Deceiving but extremely accurate is a way to describe the fantastic illustrations of Winterset Hollow that open each new part of the novel. A cabalistic narration that gradually opens a fictitious world that we all will wish to be just a dream.
Jonathan Edward Durham’s written craft superbly rivals those of experienced fantasy and horror writers. Durham’s delivery of the story makes the reader presume the direction of the events, and the author mischievously designs a beautiful tale of meeting your favorite fictitious book characters. However, as one of the characters says: you should not meet your childhood heroes as the novel takes a nasty turn for payback. As the reader starts to feel comfortable in a highly described dinner at an Old Manor House, the tale morphs into an exquisite living and traumatic nightmare.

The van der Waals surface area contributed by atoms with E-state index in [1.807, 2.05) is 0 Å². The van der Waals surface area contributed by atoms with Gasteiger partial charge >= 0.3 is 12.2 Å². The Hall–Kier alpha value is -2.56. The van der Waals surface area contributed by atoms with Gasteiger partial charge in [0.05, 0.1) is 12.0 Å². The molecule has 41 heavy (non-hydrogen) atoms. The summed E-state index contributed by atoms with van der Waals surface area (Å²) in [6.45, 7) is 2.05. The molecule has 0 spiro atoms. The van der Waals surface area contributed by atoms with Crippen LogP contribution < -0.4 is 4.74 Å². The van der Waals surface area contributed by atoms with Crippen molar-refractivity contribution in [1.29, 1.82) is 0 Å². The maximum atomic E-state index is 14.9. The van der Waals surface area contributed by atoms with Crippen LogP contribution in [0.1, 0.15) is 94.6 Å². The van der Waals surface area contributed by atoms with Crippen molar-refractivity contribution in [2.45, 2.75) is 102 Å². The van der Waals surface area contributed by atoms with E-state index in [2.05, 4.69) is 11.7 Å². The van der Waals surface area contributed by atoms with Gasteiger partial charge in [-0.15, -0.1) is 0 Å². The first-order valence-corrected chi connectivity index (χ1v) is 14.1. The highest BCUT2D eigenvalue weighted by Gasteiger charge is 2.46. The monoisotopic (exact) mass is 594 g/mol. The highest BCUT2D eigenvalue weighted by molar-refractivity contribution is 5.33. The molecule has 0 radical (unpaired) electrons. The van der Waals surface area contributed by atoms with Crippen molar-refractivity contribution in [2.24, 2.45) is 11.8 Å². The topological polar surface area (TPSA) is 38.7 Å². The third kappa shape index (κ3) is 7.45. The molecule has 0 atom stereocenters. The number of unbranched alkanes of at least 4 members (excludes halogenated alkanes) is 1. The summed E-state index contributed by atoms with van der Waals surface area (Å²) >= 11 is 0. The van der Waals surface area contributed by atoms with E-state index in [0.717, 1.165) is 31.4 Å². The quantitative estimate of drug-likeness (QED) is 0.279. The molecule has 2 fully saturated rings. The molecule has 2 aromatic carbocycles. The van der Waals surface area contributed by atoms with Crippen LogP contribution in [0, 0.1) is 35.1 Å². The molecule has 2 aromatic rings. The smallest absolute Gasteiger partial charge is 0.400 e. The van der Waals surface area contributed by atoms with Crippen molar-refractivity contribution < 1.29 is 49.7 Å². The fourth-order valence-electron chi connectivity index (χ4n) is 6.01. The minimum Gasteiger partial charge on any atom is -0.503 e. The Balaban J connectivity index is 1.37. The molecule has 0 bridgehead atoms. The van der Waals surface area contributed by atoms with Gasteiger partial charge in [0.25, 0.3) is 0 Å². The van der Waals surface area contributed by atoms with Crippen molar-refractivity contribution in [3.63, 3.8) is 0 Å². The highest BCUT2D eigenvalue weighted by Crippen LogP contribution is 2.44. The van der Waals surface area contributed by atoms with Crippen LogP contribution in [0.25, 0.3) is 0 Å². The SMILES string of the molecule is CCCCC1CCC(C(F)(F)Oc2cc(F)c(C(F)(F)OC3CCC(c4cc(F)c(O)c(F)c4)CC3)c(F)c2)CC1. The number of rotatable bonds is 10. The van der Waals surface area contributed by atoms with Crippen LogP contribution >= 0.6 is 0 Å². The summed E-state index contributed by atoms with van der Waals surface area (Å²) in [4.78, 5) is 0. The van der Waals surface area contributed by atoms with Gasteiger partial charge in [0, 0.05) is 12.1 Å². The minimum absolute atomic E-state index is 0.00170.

Durham’s describing skills go beyond the house and the delicious foods and extend to the gruesome actions of the characters. Action-packed in a race for dear life, the reader faces the difficult decision of differentiating between villains and heroes. In a game of victims and victimizers and of divine justice and closure, Eamon, the main character, and his friends play a part in a war that does not belong to them. However, in a turn of events, mercy is at hand’s reach of blood and sacrifice.
Must mention that some readers could find the highly descriptive work challenging for those who prefer a more simplistic writing style. Not suited for children, Winterset Hollow will definitely become your new favorite Halloweenie read for the years to come.
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